Meetup: philosophy of hedonism

“Nature has placed mankind under the governance of two sovereign masters, pain, and pleasure. It is for them alone to point out what we ought to do, as well as to determine what we shall do,” according to Jeremy Bentham. Was he right? Should we be pursuing the greatest-good-for-the-greatest number? How should we understand pleasure? What about Epicurus who defined happiness as tranquility more than pleasure? Or is pleasure entirely the wrong way to think about a good life?

Hedonistic philosophy proposes that maximizing pleasure and minimizing pain are ultimately important in living a good life. This might be true to some extent, but whether they’re the *only* important elements is debatable. We’ll be discussing whether you should feel guilty about pursuing pleasure and more at the next Skye & Massimo’s Philosophy Cafe!

Suggested reading: here.

When: Monday, 12 August 2019, at 6pm.

RSVP here.

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Massimo

Massimo is the K.D. Irani Professor of Philosophy at the City College of New York. He blogs at platofootnote.org and howtobeastoic.org. He is the author of How to Be a Stoic: Using Ancient Philosophy to Live a Modern Life.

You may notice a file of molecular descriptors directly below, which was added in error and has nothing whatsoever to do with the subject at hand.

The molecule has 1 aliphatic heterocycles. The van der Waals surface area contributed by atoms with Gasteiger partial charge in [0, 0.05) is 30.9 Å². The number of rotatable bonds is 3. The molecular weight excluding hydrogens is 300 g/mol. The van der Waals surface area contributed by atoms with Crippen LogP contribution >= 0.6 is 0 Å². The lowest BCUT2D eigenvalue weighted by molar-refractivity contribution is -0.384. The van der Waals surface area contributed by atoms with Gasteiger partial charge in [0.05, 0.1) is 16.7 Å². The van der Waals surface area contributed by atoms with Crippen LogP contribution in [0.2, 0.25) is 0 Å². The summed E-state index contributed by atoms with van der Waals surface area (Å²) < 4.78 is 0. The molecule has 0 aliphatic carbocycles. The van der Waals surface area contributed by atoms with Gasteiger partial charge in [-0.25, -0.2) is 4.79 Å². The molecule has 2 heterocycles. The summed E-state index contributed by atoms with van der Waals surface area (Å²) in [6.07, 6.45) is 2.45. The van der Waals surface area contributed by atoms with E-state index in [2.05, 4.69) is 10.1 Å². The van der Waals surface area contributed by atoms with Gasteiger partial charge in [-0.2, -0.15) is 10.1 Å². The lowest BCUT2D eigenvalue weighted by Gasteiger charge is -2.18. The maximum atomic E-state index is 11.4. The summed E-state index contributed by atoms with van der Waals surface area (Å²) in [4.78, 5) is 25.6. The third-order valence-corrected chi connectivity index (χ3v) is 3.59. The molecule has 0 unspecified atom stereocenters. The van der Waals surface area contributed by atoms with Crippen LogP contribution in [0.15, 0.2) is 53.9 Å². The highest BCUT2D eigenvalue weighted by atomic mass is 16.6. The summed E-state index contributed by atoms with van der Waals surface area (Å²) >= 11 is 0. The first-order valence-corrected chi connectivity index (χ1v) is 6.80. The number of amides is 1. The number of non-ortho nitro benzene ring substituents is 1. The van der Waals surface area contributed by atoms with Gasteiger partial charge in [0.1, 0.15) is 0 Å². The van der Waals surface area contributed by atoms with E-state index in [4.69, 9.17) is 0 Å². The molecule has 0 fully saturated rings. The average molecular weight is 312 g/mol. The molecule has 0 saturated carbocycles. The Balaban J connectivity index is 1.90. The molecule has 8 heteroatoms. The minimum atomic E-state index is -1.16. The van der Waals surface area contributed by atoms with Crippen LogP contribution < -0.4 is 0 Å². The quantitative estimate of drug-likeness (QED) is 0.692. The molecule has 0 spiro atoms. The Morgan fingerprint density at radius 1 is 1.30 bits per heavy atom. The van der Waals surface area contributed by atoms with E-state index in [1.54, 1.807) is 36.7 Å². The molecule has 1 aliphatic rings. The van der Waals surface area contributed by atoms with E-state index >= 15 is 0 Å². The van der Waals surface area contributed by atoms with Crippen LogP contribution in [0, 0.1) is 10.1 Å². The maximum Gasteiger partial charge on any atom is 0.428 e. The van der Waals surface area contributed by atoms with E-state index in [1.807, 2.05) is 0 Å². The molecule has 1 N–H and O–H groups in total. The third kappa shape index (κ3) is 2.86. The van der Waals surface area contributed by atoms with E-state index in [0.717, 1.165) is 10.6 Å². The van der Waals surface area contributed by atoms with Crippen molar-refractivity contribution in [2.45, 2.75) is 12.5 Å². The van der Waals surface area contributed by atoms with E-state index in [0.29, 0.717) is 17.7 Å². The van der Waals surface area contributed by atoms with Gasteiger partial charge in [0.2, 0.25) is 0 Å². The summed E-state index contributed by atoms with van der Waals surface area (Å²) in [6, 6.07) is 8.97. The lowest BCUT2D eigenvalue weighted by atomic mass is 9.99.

2 thoughts on “Meetup: philosophy of hedonism”

  1. Massimo,

    It sounds like it will be an interesting discussion. Speaking of happiness, tf you like to peruse magazines, note that happiness is the theme of the summer issue of Lapham’s Quarterly, “a magazine of history & ideas,” according to its website, that “embodies the belief that history is the root of all education, scientific and literary as well as political and economic” Seneca is among the contributors [sic] to the current issue. Perhaps having a little fun at the expense of the Enlightenment, the issue includes this miscellany:

    “Even before Jeremy Bentham wrote his own treatise on utilitarianism, Enlightenment scholars were attempting to quantify a happy life. In the eighteenth century, Glasgow professor Francis Hutcheson offered an equation for benevolence, defined as the desire to spread happiness to others, where b = benevolence, a = ability, s = self-love, i = interest, and m = moment of good. His formula: ba = m + sa = m + i, and therefore b = (m + i)/a.”

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